To the admirer of architectural romanticism, and perhaps even the lover of fantasy, King Ludwig II’s castle, Neuschwanstein, took an entirely new approach in its design. The Fairy Tale King took his inspiration from the operas of Richard Wagner, including Tannhäuser, Tristan und Isolde, and Lohengrin. Ludwig was so captivated by these dramas, every room was constructed and decorated with painstaking detail to pay homage to Wagner’s operas, right down to a theater built inside the castle, where Ludwig had planned to view private showings of his favorite of Wagner’s works.
Towering over the surrounding landscape, Neuschwanstein Castle appears to be miles above Schwangau. However, it is only about a 1.5km walk up a winding road (about 40 minutes for the average hiker), or a horse-drawn carriage ride (a quicker option, but still requires 10-15 minutes of walking//Cost: ~7 euros uphill, ~3.5 downhill). If you are considering making the trip out to the castle’s grounds, we highly recommend planning to take a tour of the inside. The tickets can be tough to get, so be sure and prepare in advance. [Pro-Tip: Each tour time is based on the language being spoken by the guide, which could mean that you decide to arrive either earlier or later in the day, depending on how much time you wish to spend exploring.] One thing to keep in mind is that the Neuschwanstein staff asks that you book your time slot well before you plan on arriving. They recommend reserving your tickets about 2 weeks prior to your visit, but no later than 3pm (Bavarian Time) two days before. On the off chance that you decide to make the stop with very little notice, it is possible that you can purchase the entrance tickets in the small white building. But, be aware that the line is often very long, so you could be standing in hopeful anticipation for over an hour. Here you can find a link to the page with both ticket reservation options, or the little white house’s address depending on your circumstances. Also, be sure to confirm that your tour tickets are specifically for Neuschwanstein, and not Ludwig’s childhood castle Hohenschwangau castle. While this is a beautiful place, it is also on a separate peak.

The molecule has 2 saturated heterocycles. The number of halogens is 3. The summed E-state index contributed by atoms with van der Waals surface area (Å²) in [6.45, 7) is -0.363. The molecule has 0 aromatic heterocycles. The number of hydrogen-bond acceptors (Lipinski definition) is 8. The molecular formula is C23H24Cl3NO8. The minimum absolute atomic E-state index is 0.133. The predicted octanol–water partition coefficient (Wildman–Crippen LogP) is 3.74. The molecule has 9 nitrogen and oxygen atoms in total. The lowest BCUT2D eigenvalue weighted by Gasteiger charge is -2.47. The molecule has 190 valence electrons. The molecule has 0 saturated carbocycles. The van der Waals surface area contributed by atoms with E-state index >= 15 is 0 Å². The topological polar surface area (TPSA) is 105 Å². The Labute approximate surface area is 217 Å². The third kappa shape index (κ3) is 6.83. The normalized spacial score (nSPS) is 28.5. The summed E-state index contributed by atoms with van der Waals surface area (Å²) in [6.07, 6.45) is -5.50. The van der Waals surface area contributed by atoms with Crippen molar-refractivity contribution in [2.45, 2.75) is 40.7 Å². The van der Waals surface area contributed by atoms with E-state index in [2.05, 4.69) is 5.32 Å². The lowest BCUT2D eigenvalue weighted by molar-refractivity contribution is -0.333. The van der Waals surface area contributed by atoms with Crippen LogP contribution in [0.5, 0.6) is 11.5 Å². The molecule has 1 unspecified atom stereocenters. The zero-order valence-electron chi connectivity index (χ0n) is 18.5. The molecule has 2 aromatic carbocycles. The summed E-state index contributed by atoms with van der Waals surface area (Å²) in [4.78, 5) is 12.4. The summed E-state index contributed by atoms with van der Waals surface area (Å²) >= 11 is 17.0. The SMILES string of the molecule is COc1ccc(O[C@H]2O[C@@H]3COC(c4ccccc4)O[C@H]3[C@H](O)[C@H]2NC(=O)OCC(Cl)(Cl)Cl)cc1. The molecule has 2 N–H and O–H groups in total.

Another option, either in addition to or instead of, is to stay on the outside of the castle, and adventure off into the surrounding nature. This requires the same basic step of making the trek/ride up, but does not require any ticket purchasing. On your way up, you will notice a small cafe, which is a decent place for lunch if you did not get a chance to grab something at the base of the mountain. Then, you will continue up for another 10 minutes by foot, only to be rewarded by the incredible view of the castle. If you need to hydrate, there is a gift shop off to the right side, also equipped with a restroom if needed. While we were making our own memories, we decided to find the stereotypical picture spot. Traveler be warned, getting this picture is no joke. In order to get there, you will want to follow the castle’s path to that veers off to the right. You will see signs suggesting that you are headed in the correct direction. After arriving at what looks like a shuttle stop, you will find that the trail continues to the left, which, if taken, will lead you to “Mary’s Bridge.” Mary’s Bridge, or as the Germans call it “Marienbürke,” connects the two sides of the Pöllat gorge in order to provide the best possible place to take a postcard worthy photo. This opportunity does not require a cost, but it does require bravery. In its busiest seasons (typically mid-summer time), Mary’s Bridge can be quite crowded, which is logically followed by some uneasiness among the visitors. So, we would recommend being patient with the process, but also remember that the view is totally worth it.
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